I find all this evidence points to malice aforethought. The prosecution has proved this element beyond reasonable doubt.

The prosecution must prove beyond reasonable doubt that the accused perpetrated the offence. It is the evidence of PW2 that on the
night in issue he saw A.1, A.2 and A.3 and that he was forced by A.2 to carry with them the deceased’s body to a destination
he no longer recalls. Significantly he did not report to any authority or individual that A.2 using a spear had forced him to carry
the body. I need note here that A.2 was known as a bosom friend of the deceased, It is also the evidence of PW1 and PW4 that accused
went first to the deceased’s bedroom and later beckoned others to go there and see blood spots which were there. I note that
A.2 participated in the search for the deceased’s body and never attempted to escape. It is PW3 who implicates A.2 and A.3
in the murder of the deceased. Further evidence is given by PW8 who testified that A.1 had mentioned A.2 to him in connection with
the murder of the deceased. However A.1’s defence relating to how the deceased came to die does not involve A.2. It was A.1’s
defence that the deceased was killed by someone, not indicted, on the night of 30th September 2004. On 3Id October 2004 she reported
the matter to Kazo Police Post. She did not disclose the identity of the person responsible for killing her husband either to the
people who went to her house looking for the deceased or to Police. The report made to Police as first information stated that she
reported the death of her husband by herself. That first information is Exhibit P.9.

In their respective defences, which were sworn, A.2 and A.3 stated that they were not at the scene of murder at the material time.
They denied involvement. When an accused person sets up a defence of alibi he does not assume the responsibility to prove it. It
is the duty of the prosecution to disprove the alibi by adducing evidence which destroys the alibi and places accused squarely at
the scene of crime. See Sentale v Uganda [1968] EA 365.

I have considered the prosecution evidence particularly that of PW3 which implicates A.2 and A.3 in the murder of the deceased. I
note A.1 does not mention that either A.2 or A.3 were anywhere near the scene. I note also that A.1 mentioned PW3 in connection with
the death of the deceased. I find the uncorroborated testimony of PW3 unreliable in the circumstances and I reject it. I have considered
also the evidence of PW8 which implicates A.2 but I do not find this

evidence sustainable either, given that A.1 has herself not mentioned A.2 in connection with the murder. All in all I do not find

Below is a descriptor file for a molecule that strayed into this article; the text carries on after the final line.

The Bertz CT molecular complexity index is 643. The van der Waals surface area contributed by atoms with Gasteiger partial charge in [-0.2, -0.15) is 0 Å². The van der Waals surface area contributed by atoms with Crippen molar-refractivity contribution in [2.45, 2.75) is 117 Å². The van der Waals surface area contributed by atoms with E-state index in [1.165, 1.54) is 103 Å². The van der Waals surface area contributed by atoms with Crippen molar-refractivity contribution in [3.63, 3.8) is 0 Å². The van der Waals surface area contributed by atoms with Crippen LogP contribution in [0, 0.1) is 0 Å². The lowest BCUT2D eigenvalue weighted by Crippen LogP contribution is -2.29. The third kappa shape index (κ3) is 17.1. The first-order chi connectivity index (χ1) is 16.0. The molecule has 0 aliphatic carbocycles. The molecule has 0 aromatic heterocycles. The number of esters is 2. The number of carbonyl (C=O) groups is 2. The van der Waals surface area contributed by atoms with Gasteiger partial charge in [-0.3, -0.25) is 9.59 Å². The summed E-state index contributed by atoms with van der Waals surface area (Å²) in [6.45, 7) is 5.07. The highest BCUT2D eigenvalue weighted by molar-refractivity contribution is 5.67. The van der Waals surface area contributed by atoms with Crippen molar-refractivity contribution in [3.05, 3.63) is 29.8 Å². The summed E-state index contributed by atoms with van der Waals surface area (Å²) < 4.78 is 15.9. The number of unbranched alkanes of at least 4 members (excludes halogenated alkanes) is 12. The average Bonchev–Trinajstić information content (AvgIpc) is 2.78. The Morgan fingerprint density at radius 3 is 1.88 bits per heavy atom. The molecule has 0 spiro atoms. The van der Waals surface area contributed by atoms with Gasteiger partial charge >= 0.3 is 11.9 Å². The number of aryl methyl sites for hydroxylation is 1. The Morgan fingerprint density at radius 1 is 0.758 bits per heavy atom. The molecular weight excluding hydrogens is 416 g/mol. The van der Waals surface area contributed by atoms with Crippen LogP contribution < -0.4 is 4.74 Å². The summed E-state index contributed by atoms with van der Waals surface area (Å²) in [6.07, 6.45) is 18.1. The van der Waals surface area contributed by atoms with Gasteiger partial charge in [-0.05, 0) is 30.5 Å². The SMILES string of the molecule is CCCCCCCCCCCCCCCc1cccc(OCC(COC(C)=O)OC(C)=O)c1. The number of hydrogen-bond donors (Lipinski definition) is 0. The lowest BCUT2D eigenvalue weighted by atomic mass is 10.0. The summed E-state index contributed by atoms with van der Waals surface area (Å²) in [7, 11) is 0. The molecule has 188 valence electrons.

the alibi of A.2 and that of A.3 disproved by prosecution evidence. I do not find that they participated in the crime alleged against

Regarding A.1 there is evidence that she went to Kazo Police Post and reported herself to have killed her husband. When A.2 and others
went to her house looking for the deceased A.1 did not come out clearly and state that her husband was dead. Instead she ran away.
If her husband had been killed by someone else one would have expected her to report that person to the authorities. She never did.
I am satisfied the deceased was killed by no other than A.1 herself. A.1 did participate in the alleged offence and the prosecution
has succeeded in proving this ingredient beyond reasonable doubt.

The assessors gave varying opinions. Mr. Bashasha for one advised that the prosecution had proved all ingredients of the offence
against all accused persons save that of participation. He advised that the three accused be found not guilty of the charge and acquitted.
The other assessor, Ms Talent Asiimwe was of the opinion that the prosecution had not proved the charge against A.2 and A.3 and that
they should be found not guilty and acquitted. However regarding A.1 she was of the opinion the prosecution had proved the charge
against her beyond reasonable doubt and that she should be convicted as charged. For the reasons I have given in the course of this
judgment I do not agree wholly with the opinion of the first assessor. I find the opinion of the second assessor agrees with my finding
on the matter and as such I am inclined to follow it. Consequently A.2 and A.3 are found not guilty of the charge of murder and are
accordingly acquitted. I find A.1 guilty of the charge of murder and convict her accordingly.

P.K. Mugamba


7th May 2008